MG4A-O14 — 16:45-17:00
ANALYSIS OF ATMOSPHERIC MERCURY MONITORING DATA IN JAPAN FROM 2001 TO 2008 – SPATIAL AND TEMPORAL VARIATIONS AND EMISSION SOURCE ATTRIBUTION –
Authors: IKEMOTO, Hisatoshi1, TAKAHASHI, Katsuyuki1, HASOME, Hisashi1, UEDA, Hiromasa1, KIKUCHI, Tetsuro1
(1)Japan Environmental Sanitation Center,

Waste incineration, cement production, and productions of non-ferrous metals and steels are considered to be major anthropogenic sources of atmospheric mercury in Japan, although its trans-boundary transport from East Asian continent cannot be also negligible 1, 2). To evaluate spatial and temporal variations and contributions of emission sources for atmospheric mercury in Japan, we analyzed the nationwide survey data on total gaseous mercury (TGM) reported by Ministry of the Environment of Japan (referred to as “Environmental GIS” 3)) from 2001 to 2008. The annual mean TGM concentrations and their 98 percentile values were 2.1 ~ 2.3 ng m-3 and 5.4 ~ 4.4 ng m-3, respectively, and were both almost stable throughout the monitoring period. These values were higher than those observed in some rural and remote sites in East Asia (1.5 ~ 1.6 ng m-3), suggesting enrichment by domestic and East Asian emissions 4). Higher TGM concentrations tended to be detected in the monitoring stations located in large cities (Tokyo, Osaka and Fukuoka). The monitoring data are categorized based on area attributes: general environment (“G”), near emission sources (“E”) and roadside (“R”) 3). The annual mean TGM concentrations for “E” were generally higher than those for “G”, although the standard deviations for “E” were also larger. The contribution of nearby emission sources was evaluated by analyzing the monitoring data of several stations categorized as “E” in relation to wind direction. The TGM concentrations tended to be higher at some sites when becoming downwind of emission sources, although the significantinfluences of emission sources could not be generally recognized. The contribution of trans-boundary transport from East Asia was assessed by analyzing the monitoring data for “G” in relation to Dust and Sand Storm (DSS) events. In 2002, 2006 and 2007, when the number of TGM data measured at the same time as observation of DSS at the neighboring sites was relatively large, the mean TGM concentration for these data was higher than that for the other data of “G”, suggesting trans-boundary transport of mercury from East Asian continent. We will further simulate the transport and behavior of atmospheric mercury in East Asia using atmospheric chemical transport models.

References: 1) Kida and Takahashi (2008), Global Environ., 13, 167-180 (in Japanese); 2) Jaffe et al. (2005), Atmos. Environ., 39, 3029-3038; 3) National Institute for Environmental Studies, http://www-gis.nies.go.jp/air/yuugaimonitoring/ (in Japanese); 4) Lin et al. (2010), Atmos. Chem. Phys., 10, 1853-1864.

MG4A-O15 — 17:00-17:15
SOURCES OF MERCURY IN AEROSOLS ON ASIAN-CONTINENT SIDE OF SOUTHWESTERN JAPAN INFERRED FROM CONCENTRATIONS OF RELATED ELEMENTS AND BORON ISOTOPE RATIO
Author: SAKATA, Masahiro1
(1) Institue for Environmental Sciences, University of Shizuoka, sakatam@u-shizuoka-ken.ac.jp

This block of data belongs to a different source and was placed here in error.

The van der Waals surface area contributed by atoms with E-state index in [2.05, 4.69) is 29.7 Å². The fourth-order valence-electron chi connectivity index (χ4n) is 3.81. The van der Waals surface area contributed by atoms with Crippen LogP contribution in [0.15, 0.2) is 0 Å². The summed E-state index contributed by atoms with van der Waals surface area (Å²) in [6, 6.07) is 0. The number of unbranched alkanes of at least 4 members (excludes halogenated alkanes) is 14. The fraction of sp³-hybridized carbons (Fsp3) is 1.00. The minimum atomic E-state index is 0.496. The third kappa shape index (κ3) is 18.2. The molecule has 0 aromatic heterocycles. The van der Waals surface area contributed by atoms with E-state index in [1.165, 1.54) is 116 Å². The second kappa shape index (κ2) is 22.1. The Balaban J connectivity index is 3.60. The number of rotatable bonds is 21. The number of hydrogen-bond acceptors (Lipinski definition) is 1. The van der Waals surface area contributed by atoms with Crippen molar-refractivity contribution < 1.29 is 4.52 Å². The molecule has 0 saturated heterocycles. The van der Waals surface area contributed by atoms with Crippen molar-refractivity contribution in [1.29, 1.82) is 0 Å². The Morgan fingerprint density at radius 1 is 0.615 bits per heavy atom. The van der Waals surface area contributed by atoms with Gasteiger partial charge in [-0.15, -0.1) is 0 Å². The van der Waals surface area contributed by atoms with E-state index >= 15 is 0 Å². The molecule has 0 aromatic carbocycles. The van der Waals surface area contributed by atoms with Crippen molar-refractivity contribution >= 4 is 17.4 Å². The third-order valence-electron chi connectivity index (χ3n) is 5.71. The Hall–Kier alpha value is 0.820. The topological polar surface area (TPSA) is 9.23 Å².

The Asian continent is regarded as one of the most significant source regions in the world with regard to anthropogenic emissions to the atmosphere. Hence, there have been increased environmental concerns associated with the long-range transport of air pollutants caused by the marked increases in economic and population growth rates in China and other eastern Asian countries. Research over the last few decades has shown that various gaseous and particulate pollutants, including nonsea salt sulfate, nitrate, O3, heavy metals, polycyclic aromatic hydrocarbons and black carbon, are transported from the Asian continent to Japan during winter and spring when airflows from the Asian continent are dominant. In this study, we examined the sources of mercury in aerosols at a site (Matsuura City, Nagasaki) on the Asian-continent side of southwestern Japan, which were inferred from the concentrations of related elements (Al, As, B, Cd, Co, Cr, Cu, Mn, Mo, Ni, Pb, Sb, V and Zn) and the boron isotope ratio (d11B). d11B may be useful as a tracer of coal-burning plumes from the Asian continent. Aerosols were collected on quartz fiber filters using a high-volume air sampler in the second half (~2 weeks) of each month from April 2004 to March 2006. The Hg concentration in the aerosols generally showed a seasonal variation, namely, a decrease during summer and then an increase during winter. Factor analysis was applied to a data set of concentrations. Totally, 78.5% of the variance was explained by three factors, one of which had a high loading (0.73) of Hg along with those of As, B, Cd, Pb, Sb and Zn. Moreover, the d11B of the aerosols decreased significantly during winter, and the estimated d11B of B originating from nonsea salts showed negative values (approximately -17 – -27‰) during this season. Coal accounts for a major portion of the total primary energy supply in China. Coal enriches boron and generally represents negative d11B values. These suggest that the emission of particulate Hg from industries, primarily from coal burning, in China is the most likely source.

MG4A-O16 — 17:15-17:30
TBA
Monday, 25 July, 2011